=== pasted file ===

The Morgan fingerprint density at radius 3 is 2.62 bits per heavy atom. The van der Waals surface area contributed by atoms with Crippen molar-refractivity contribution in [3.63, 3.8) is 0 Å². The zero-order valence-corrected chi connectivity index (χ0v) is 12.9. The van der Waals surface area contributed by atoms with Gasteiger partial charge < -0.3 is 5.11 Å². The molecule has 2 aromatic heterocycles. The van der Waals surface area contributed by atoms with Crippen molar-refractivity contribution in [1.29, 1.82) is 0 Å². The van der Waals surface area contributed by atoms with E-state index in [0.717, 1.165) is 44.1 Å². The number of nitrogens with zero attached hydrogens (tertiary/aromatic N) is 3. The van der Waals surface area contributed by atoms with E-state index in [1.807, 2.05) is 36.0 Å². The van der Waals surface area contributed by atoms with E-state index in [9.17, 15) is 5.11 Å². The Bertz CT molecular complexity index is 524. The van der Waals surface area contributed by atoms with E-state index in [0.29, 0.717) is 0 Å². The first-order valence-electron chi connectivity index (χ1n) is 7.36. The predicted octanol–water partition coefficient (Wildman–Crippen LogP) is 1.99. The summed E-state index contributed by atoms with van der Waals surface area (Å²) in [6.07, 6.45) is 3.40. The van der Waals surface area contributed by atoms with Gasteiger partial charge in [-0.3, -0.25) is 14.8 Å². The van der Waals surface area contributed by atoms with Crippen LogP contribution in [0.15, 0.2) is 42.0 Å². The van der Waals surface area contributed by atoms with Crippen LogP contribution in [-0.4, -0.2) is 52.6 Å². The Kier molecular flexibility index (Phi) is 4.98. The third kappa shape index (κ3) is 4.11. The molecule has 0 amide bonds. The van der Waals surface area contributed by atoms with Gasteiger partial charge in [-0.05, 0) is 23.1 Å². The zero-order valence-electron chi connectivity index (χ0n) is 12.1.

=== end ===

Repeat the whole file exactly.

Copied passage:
The Morgan fingerprint density at radius 3 is 2.62 bits per heavy atom. The van der Waals surface area contributed by atoms with Crippen molar-refractivity contribution in [3.63, 3.8) is 0 Å². The zero-order valence-corrected chi connectivity index (χ0v) is 12.9. The van der Waals surface area contributed by atoms with Gasteiger partial charge < -0.3 is 5.11 Å². The molecule has 2 aromatic heterocycles. The van der Waals surface area contributed by atoms with Crippen molar-refractivity contribution in [1.29, 1.82) is 0 Å². The van der Waals surface area contributed by atoms with E-state index in [0.717, 1.165) is 44.1 Å². The number of nitrogens with zero attached hydrogens (tertiary/aromatic N) is 3. The van der Waals surface area contributed by atoms with E-state index in [1.807, 2.05) is 36.0 Å². The van der Waals surface area contributed by atoms with E-state index in [9.17, 15) is 5.11 Å². The Bertz CT molecular complexity index is 524. The van der Waals surface area contributed by atoms with E-state index in [0.29, 0.717) is 0 Å². The first-order valence-electron chi connectivity index (χ1n) is 7.36. The predicted octanol–water partition coefficient (Wildman–Crippen LogP) is 1.99. The summed E-state index contributed by atoms with van der Waals surface area (Å²) in [6.07, 6.45) is 3.40. The van der Waals surface area contributed by atoms with Gasteiger partial charge in [-0.3, -0.25) is 14.8 Å². The van der Waals surface area contributed by atoms with Crippen LogP contribution in [0.15, 0.2) is 42.0 Å². The van der Waals surface area contributed by atoms with Crippen LogP contribution in [-0.4, -0.2) is 52.6 Å². The Kier molecular flexibility index (Phi) is 4.98. The third kappa shape index (κ3) is 4.11. The molecule has 0 amide bonds. The van der Waals surface area contributed by atoms with Gasteiger partial charge in [-0.05, 0) is 23.1 Å². The zero-order valence-electron chi connectivity index (χ0n) is 12.1.